Since the first description of subacute bacterial peritonitis over 20 years ago, the associated mortality rate has markedly decreased. However, subacute bacterial peritonitis is still fatal in 30 to 40 percent of cases. Moreover, the diagnosis can be difficult to make, given the paucity of signs and symptoms in a significant number of patients. Gilbert and Kamath review the most recent studies of subacute bacterial peritonitis and propose algorithmic approaches for the diagnosis and treatment of patients with this disorder.
Subacute bacterial peritonitis is primarily a disease of patients who have endstage liver disease and ascites. Prevalence rates of subacute bacterial peritonitis as high as 31 percent have been prospectively ascertained in hospitalized patients with cirrhosis. Although fever, abdominal pain and ascites are seen in the majority of patients, ascites is not always clinically obvious and up to 10 percent of patients with proven subacute bacterial peritonitis are completely asymptomatic. An onset or worsening of encephalopathy occurs in about 60 percent of cases, and rebound tenderness may be present in 50 percent of cases. Abdominal findings may be absent in 50 percent of cases.
Ascitic fluid polymorphonuclear cell count, obtained by paracentesis, is the single best predictor of a diagnosis of subacute bacterial peritonitis. The authors propose that patients with polymorphonuclear cell counts greater than 500 per [mm.sup.3] should be considered as having subacute bacterial peritonitis regardless of symptoms. Patients with counts of 250 to 500 cells per [mm.sup.3] should be treated presumptively if they are symptomatic; patients who do not have symptoms of subacute bacterial peritonitis should undergo repeat paracentesis in 24 to 48 hours.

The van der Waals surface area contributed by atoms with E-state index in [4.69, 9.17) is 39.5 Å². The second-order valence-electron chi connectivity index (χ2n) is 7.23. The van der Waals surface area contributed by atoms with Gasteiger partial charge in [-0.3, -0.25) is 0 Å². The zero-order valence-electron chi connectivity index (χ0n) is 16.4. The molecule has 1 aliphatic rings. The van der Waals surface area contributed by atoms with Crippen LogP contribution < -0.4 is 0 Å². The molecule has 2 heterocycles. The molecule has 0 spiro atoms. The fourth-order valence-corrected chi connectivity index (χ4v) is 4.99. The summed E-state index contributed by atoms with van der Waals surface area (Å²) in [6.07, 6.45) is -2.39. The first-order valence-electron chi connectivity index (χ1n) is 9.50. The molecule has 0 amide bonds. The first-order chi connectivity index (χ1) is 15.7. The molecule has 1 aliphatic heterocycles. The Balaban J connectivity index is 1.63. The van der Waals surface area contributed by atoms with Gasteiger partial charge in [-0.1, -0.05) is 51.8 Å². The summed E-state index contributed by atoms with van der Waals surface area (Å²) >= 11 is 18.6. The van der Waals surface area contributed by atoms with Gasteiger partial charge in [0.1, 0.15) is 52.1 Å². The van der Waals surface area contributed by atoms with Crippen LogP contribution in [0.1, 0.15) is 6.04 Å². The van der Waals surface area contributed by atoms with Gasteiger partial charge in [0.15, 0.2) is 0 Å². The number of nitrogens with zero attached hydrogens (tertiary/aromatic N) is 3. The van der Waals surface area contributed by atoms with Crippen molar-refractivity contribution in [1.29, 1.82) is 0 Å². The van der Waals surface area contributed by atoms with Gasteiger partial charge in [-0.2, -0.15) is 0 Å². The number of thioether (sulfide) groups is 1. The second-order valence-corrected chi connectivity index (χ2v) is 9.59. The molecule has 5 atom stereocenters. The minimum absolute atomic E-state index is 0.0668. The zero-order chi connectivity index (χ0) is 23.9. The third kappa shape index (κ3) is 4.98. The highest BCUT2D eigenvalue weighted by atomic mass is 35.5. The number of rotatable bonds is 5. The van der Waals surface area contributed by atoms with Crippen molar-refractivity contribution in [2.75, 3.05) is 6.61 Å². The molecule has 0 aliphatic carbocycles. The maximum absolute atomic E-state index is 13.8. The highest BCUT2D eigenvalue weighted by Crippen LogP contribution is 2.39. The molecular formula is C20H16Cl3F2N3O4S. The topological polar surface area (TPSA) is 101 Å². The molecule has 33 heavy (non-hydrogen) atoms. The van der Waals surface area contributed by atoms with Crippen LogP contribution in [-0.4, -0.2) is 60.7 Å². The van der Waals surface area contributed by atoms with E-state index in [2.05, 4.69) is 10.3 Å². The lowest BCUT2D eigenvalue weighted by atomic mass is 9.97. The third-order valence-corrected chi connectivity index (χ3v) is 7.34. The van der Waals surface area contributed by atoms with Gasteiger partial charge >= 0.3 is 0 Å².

Gram-negative enteric bacteria are the causative organism in the majority of cases of subacute bacterial peritonitis. The authors note that traditional therapy with ampicillin and an aminoglycoside has been associated with high rates of nephrotoxicity. They have developed an algorithm that recommends empiric treatment with cefotaxime. Intravenous treatment should be continued for five to seven days after the polymorphonuclear cell count is noted to be less than 250 per [mm.sup.3].
Recurrence rates for subacute bacterial peritonitis have been reported to be as high as 68 percent. Secondary prophylaxis with daily norfloxacin is noted by the authors to be effective in reducing recurrences of subacute bacterial peritonitis, but it has not been successful in reducing overall mortality. (Mayo Clinic Proceedings, April 1995, vol. 70, p. 365.)
COPYRIGHT 1995 American Academy of Family Physicians
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